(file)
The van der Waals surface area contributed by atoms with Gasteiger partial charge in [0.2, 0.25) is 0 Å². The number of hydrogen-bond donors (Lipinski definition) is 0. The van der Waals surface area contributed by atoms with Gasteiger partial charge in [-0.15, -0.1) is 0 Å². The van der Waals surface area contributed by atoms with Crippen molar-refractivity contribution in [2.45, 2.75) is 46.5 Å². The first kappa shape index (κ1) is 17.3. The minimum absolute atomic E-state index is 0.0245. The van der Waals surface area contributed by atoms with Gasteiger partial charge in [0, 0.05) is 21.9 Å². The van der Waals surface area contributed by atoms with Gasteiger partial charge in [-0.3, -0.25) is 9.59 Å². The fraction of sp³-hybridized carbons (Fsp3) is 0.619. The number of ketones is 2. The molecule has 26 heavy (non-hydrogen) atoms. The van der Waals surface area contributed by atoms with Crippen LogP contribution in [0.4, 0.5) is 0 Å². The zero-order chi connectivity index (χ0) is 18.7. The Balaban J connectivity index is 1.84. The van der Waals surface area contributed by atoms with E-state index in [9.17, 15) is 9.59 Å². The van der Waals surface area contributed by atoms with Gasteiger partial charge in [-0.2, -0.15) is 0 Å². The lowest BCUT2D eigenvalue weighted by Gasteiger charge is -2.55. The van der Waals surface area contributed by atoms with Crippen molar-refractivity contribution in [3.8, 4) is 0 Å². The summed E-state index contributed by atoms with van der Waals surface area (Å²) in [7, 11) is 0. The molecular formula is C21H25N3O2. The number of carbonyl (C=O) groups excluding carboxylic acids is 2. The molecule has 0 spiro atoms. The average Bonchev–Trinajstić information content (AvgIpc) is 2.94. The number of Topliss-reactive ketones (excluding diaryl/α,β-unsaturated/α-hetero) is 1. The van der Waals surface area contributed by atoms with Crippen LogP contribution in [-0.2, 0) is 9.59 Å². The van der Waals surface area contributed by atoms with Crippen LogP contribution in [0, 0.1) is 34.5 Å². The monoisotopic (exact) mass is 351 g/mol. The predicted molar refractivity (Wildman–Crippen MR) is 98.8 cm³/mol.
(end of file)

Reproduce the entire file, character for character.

The van der Waals surface area contributed by atoms with Gasteiger partial charge in [0.2, 0.25) is 0 Å². The number of hydrogen-bond donors (Lipinski definition) is 0. The van der Waals surface area contributed by atoms with Gasteiger partial charge in [-0.15, -0.1) is 0 Å². The van der Waals surface area contributed by atoms with Crippen molar-refractivity contribution in [2.45, 2.75) is 46.5 Å². The first kappa shape index (κ1) is 17.3. The minimum absolute atomic E-state index is 0.0245. The van der Waals surface area contributed by atoms with Gasteiger partial charge in [0, 0.05) is 21.9 Å². The van der Waals surface area contributed by atoms with Gasteiger partial charge in [-0.3, -0.25) is 9.59 Å². The fraction of sp³-hybridized carbons (Fsp3) is 0.619. The number of ketones is 2. The molecule has 26 heavy (non-hydrogen) atoms. The van der Waals surface area contributed by atoms with Crippen LogP contribution in [0.4, 0.5) is 0 Å². The zero-order chi connectivity index (χ0) is 18.7. The Balaban J connectivity index is 1.84. The van der Waals surface area contributed by atoms with E-state index in [9.17, 15) is 9.59 Å². The van der Waals surface area contributed by atoms with Gasteiger partial charge in [-0.2, -0.15) is 0 Å². The lowest BCUT2D eigenvalue weighted by Gasteiger charge is -2.55. The van der Waals surface area contributed by atoms with Crippen molar-refractivity contribution in [3.8, 4) is 0 Å². The summed E-state index contributed by atoms with van der Waals surface area (Å²) in [7, 11) is 0. The molecular formula is C21H25N3O2. The number of carbonyl (C=O) groups excluding carboxylic acids is 2. The molecule has 0 spiro atoms. The average Bonchev–Trinajstić information content (AvgIpc) is 2.94. The number of Topliss-reactive ketones (excluding diaryl/α,β-unsaturated/α-hetero) is 1. The van der Waals surface area contributed by atoms with Crippen LogP contribution in [-0.2, 0) is 9.59 Å². The van der Waals surface area contributed by atoms with Crippen LogP contribution in [0, 0.1) is 34.5 Å². The monoisotopic (exact) mass is 351 g/mol. The predicted molar refractivity (Wildman–Crippen MR) is 98.8 cm³/mol.